I’m certain that if I was one of the remaining 28 senior managers I would already have the Conservatives statements on file for when the redundancy letter falls on the mat.
In exercising ‘power of position’ over leadership the Northampton Conservatives have, in my view, chosen the route of the bully and left the Council wide open to claims against it. Given that their ranks include not only two former leaders of the council, but others with wealth of experience in industry, business and management, it is surprising that they all apparently appear to think that the staff at the Borough Council don’t deserve the same level of respect and treatment that they would expect to receive.
The statement also impacted upon a whole group of hardworking people who have been stigmatised as being ‘over paid and incompetent’ without any recourse to challenge or asking ‘are you talking about me?’ The sort of slur against their professionalism, made by the Leader of the Council, may well be one that has influence on their future employability.
What will actually happen is that those who leave will be given an excellent reference, and so will not have been over-paid, deadwood or underperforming. Which by a simple process of elimination means that the staff who are allegedly not up to the job either will remain, or by not receiving a reference (as giving a bad reference is illegal) will have grounds for constructive dismissal?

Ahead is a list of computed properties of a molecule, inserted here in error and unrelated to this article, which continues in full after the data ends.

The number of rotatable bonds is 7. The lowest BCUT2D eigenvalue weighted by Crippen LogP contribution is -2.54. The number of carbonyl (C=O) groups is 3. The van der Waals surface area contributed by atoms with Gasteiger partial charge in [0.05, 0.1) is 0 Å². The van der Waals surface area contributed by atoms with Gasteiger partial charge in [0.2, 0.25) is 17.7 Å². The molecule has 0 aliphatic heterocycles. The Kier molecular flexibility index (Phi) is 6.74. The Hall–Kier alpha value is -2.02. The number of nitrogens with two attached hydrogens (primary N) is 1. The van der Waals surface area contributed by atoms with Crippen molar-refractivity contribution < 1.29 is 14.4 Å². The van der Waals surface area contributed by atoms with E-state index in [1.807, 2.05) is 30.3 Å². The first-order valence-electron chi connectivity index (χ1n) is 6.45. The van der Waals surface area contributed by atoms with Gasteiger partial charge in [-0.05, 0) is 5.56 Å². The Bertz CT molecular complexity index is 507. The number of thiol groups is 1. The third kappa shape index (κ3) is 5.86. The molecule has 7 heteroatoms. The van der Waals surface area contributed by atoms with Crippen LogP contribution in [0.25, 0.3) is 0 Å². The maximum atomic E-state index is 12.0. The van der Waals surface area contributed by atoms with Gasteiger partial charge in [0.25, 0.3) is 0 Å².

The sensible and responsible thing would be for the Leader of the Council and his Cabinet colleagues to reveal who they consider to be the ‘over-paid, underperforming, deadwood’ and accept the consequences, so that the other staff can get on with the job.
There are no indications that they will, as a willingness to concede on issues where they’ve clearly made mistakes hasn’t been one of the strengths of their administration.
If as a result of redundancy there is a claim for constructive dismissal, because of the Conservative Leader of the Councils statements, why should the taxpayer bear the cost?
If it is the Northampton Conservatives approach to power, policy and leadership which has caused this cost, let them be held personally responsible and liable for any costs that may be incurred.
I feel that if the Conservative Councillors suddenly found themselves having to pay the piper, their composition of the tune might be more thoughtful and considerate.
Or at least written in a less divisive key.